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Railway access to Barcelona’s port to be completed by 2018

After more than 10 years of negotiations between the Catalan government and the Spanish Ministry for Transport and many changes on the route, the railway connection to Barcelona’s port will be a reality in two years’ time. The final project will cost €104 million and will be 50% funded by Port de Barcelona and the Spanish Ministry for Transport. The railway connection to Barcelona’s Port has been long-awaited by the Catalan government, as 13% of the containers and 30% of the cars that pass through the port are transported by train. The acceleration of this connection emphasises the need to start the construction of the Mediterranean corridor, one of the government’s main goals in terms of infrastructure, which is set to transport freight and passengers non-stop from Gibraltar to Central Europe.

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30 March 2016 06:29 PM

by

ACN

Barcelona (CNA).- Barcelona’s port will be accessible by train by the end of 2018. After more than 10 years of negotiations between the Catalan government and the Spanish Ministry for Transport and many changes in the route, both bodies have agreed to launch this key infrastructure. Although the final project is the cheapest of the options proposed, the infrastructure will cost €104 million and will be 50% funded by Port de Barcelona and the Spanish Ministry for Transport. The acceleration of this connection will not only relieve road access to the port but also emphasise the need to start the construction of the Mediterranean corridor, one of the government’s main goals in terms of infrastructure, which is set to transport freight and passengers non-stop from Gibraltar to Central Europe.


The Catalan government will finally cede tracks used by the Catalan railway service (FGC) to the Spanish public company in charge of building and maintaining the railway infrastructure, Adif, so that they can adapt them to the appropriate track gauge. However this was not the first proposal, as the Spanish Ministry for Transport aimed to charge the FGC for using these tracks once they had been adapted. A condition which, according to the Catalan Minister for Territory and Sustainability, Josep Rull, “was nonsense”. The final agreement has made the project “much cheaper”, stated Rull.  

“This is great news” stated Rull. “We are accelerating the railway connection to Barcelona’s Port and now it is time to accelerate the terms for road access” he added. “If we are able to do all this and finally activate the Mediterranean Corridor, we will be in perfect condition to ensure our country’s competitiveness, generate jobs and create prosperity”, which according to Rull “are the main goals of this government”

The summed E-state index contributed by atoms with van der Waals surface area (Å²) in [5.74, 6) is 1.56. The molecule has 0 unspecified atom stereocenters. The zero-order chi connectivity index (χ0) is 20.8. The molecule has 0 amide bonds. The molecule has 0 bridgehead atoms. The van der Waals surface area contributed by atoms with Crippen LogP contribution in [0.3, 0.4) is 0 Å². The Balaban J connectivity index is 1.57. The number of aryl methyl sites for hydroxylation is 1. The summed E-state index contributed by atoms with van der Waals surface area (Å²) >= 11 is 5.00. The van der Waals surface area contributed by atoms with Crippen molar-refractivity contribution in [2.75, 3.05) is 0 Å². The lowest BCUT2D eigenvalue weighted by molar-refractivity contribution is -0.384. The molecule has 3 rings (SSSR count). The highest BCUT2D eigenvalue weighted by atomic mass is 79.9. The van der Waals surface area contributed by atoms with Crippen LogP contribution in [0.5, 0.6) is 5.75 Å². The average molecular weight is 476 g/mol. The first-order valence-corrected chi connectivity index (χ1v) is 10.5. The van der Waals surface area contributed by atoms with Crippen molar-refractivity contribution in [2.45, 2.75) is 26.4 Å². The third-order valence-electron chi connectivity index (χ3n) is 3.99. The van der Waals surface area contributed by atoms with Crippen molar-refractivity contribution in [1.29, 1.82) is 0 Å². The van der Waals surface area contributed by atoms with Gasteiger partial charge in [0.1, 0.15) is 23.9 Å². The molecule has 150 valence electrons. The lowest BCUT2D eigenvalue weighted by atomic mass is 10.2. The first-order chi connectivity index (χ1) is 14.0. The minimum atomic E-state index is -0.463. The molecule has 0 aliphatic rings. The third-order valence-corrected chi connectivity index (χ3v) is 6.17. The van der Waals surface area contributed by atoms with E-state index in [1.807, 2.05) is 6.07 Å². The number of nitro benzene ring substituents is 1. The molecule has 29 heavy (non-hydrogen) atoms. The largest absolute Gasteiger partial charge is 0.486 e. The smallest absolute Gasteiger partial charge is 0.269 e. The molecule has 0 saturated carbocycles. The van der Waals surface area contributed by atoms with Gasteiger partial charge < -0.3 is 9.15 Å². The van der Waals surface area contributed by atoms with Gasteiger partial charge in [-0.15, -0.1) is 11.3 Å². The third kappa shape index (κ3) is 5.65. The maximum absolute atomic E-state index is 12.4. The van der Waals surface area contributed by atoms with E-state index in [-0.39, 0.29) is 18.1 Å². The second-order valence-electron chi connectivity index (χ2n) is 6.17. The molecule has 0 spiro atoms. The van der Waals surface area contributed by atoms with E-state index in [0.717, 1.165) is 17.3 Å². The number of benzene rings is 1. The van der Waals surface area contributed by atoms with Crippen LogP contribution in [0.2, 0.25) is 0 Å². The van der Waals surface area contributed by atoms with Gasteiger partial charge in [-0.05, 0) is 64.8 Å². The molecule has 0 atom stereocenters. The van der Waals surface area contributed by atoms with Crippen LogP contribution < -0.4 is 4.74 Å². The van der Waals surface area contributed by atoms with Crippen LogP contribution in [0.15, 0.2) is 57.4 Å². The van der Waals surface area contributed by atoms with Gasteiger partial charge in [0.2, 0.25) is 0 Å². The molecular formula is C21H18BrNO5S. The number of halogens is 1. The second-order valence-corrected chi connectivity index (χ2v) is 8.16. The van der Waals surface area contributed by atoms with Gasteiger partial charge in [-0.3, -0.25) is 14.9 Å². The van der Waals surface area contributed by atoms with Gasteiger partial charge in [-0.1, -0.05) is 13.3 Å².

Catalonia’s deficit in terms of infrastructure

The railway connection to Barcelona’s Port, one of the most important in the South of Europe, has been a long-awaited piece of infrastructure, as 13% of the containers and 30% of the cars that pass through the port are transported by train. The negotiations with the Spanish Ministry for Public Transport started in 2002 and have passed through different governments both in Spain and in Catalonia.

The acceleration of this connection will not only relieve road access to the port but also emphasise the need to start the construction of the Mediterranean corridor, one of the government’s main goals in terms of infrastructure. This piece of infrastructure, which is set to transport freight and passengers non-stop from Gibraltar to Central Europe, is essential for the Spanish economy, as well as for the entire European economy. It would connect the Spanish Mediterranean ports, which are a gateway to North Africa and account for 50% of the Spanish population and wealth. It would employ international-width standard tracks to link Central and Northern Europe with Barcelona, Tarragona, Valencia, Alacant, Murcia and Cartagena, where it would terminate.

This railway corridor would transport freight from Lyon, Hamburg and Stockholm to Spain’s Mediterranean ports that trade with North Africa and Asia. The corridor would also include a high-speed train service, which would link tourist and business centres such as Barcelona, the Tarragona coast and Valencia with France’s network and the rest of Europe.

It is not only the Governments of Catalonia, the Valencian Community, the Balearic Islands and Murcia (those Autonomous Communities located on Spain’s Mediterranean coast) that have been lobbying intensively to accelerate its construction, the European Commission is also to include the Mediterranean Railway Corridor among the next European transport priorities. The Spanish Government would be responsible for its construction, which is estimated at 50 billion euros over 10 years. However the EU would pay for 25% of the costs.

According to the Catalan President, Carles Puigdemont, the Spanish State “is failing to fulfil” its promises regarding the construction of the Mediterranean corridor and “Europe as a whole” will have to “pay the price for it”. Thus, to promote the construction of this long-awaited railway corridor and report the Spanish government’s attitude on this matter, the Catalan government will constitute a strategic board with Autonomic governments, chambers of commerce, trade unions and businesspersons associations.

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  • Train transporting goods in the south of Barcelona (by ACN)